It's all just energy muddled, jammed up- mental, emotional, and spiritual energy.
Get it un-stuck, processed, healed, transformed and moving again.
Like software viruses, malware and spam in you, de-bug your system, then operate cleanly, even upgrade your OS software.

I had nothing but overwhelming anger, depression, disillusionment and debt when I first left the service.
Now I have a home, beautiful and awesome wife, two healthy kids... with little and manageable anger, depression, disillusionment and no debt.
Thanks to Lee, an ex-Navy Nuke coworker, and Dave Ramsey for the out of debt and finacial wellbeing I have.

You can do it to, so get on it.


--- Quote from: Marlin on Feb 11, 2023, 08:43 ---Nuclear-trained sailors, considered the Navy’s ‘best and brightest,’ face mental health challenges

--- End quote ---

from the article (which is about a year old),...

In a statement, Capt. Scott McGinnis, the commanding officer of the Naval Nuclear Power Training Command, said........“Our curriculum is rigorous and the nature of our work is difficult, but our country’s national security depends on the performance of our aircraft carriers and submarines,” McGinnis said..........

bingo snowflake children!!!!

the NNPP is not training civilian nuclear power station operators,...

it is training sailors, who work in engineering spaces, whose job it is to keep that warship fighting to it's victory or it's bitter end, which will likely include their death,...

it's a warship,...

warship's win or get sunk while losing,...

sometimes, they even get sunk while winning,...

it is hard, it should be hard, it has to be hard,...

the USN does not pump up wannabe nukes with "best of the best of the best" for the wannabes' egos,....

they pump 'em up so on that day when it is dark in the spaces, with only battle lanterns to see with, and cold seawater rushing in, already waist deep, and you are the only sailor still breathing in your lower level engineering space, and you have to take a deep breath, go below the water surface, and find a valve and turn it closed to stop the ocean from pouring in and keep your submarine fighting for 15 more minutes to win whatever battle the Captain and his cohorts are fighting 150 feet and lots of steel bulkheads away from you,....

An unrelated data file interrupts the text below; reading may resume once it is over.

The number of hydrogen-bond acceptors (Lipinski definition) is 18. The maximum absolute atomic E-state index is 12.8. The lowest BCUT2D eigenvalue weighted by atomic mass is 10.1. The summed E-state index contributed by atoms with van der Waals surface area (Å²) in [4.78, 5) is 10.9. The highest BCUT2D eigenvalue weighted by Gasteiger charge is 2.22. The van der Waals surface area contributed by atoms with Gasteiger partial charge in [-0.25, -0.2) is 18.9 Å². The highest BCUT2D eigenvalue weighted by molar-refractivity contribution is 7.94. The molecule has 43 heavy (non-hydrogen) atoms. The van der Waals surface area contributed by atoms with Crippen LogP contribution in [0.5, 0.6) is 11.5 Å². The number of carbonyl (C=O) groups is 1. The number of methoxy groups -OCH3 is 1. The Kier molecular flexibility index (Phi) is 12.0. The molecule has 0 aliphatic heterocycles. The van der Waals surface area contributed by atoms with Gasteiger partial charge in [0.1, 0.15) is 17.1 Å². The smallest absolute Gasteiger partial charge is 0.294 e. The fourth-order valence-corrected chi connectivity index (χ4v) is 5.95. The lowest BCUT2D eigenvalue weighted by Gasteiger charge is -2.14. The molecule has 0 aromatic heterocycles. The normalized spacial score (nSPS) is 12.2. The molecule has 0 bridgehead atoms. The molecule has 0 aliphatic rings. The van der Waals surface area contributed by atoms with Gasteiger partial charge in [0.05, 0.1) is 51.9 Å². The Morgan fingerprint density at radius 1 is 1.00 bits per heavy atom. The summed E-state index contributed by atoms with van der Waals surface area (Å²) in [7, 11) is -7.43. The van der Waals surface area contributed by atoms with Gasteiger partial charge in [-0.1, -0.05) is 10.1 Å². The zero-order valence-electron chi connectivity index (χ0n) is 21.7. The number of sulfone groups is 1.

that you have the mental prowess to never let anything beat you until you are cold and dead, and you do all you can do to shut that valve until you either shut it or, you are cold and dead,...

anything less is not sat,...

because the boats and the ships are there to keep the ChiComs, the Soviets before them, and the IJN before them, on their side of the international date line and not on our side,...

sorry it's hard snowflake, but it needs to be, collateral damage is unavoidable,...

   I don't remember any suicides 70-78 but that was a different time. We had a 600-ship fleet and there were lots of places to go if you washed out. I have heard a few people compare the program then as a filter and today as a pump, more pressure to complete the course now. There were many who enlisted back then due to the draft, me included. Now there are fewer qualified candidates to enlist, less incentive to enlist, and fewer places to send washouts in a 300-ship fleet. I would be cautious today about recommending the Navy Nuclear Propulsion program to a young person. Just my opinion, if you have a young relative who is interested, they should know exactly what they are in for.
   I think that DEI contributes to the lack of candidates. Traditional military personnel tend to be conservative; todays military is less attractive to them.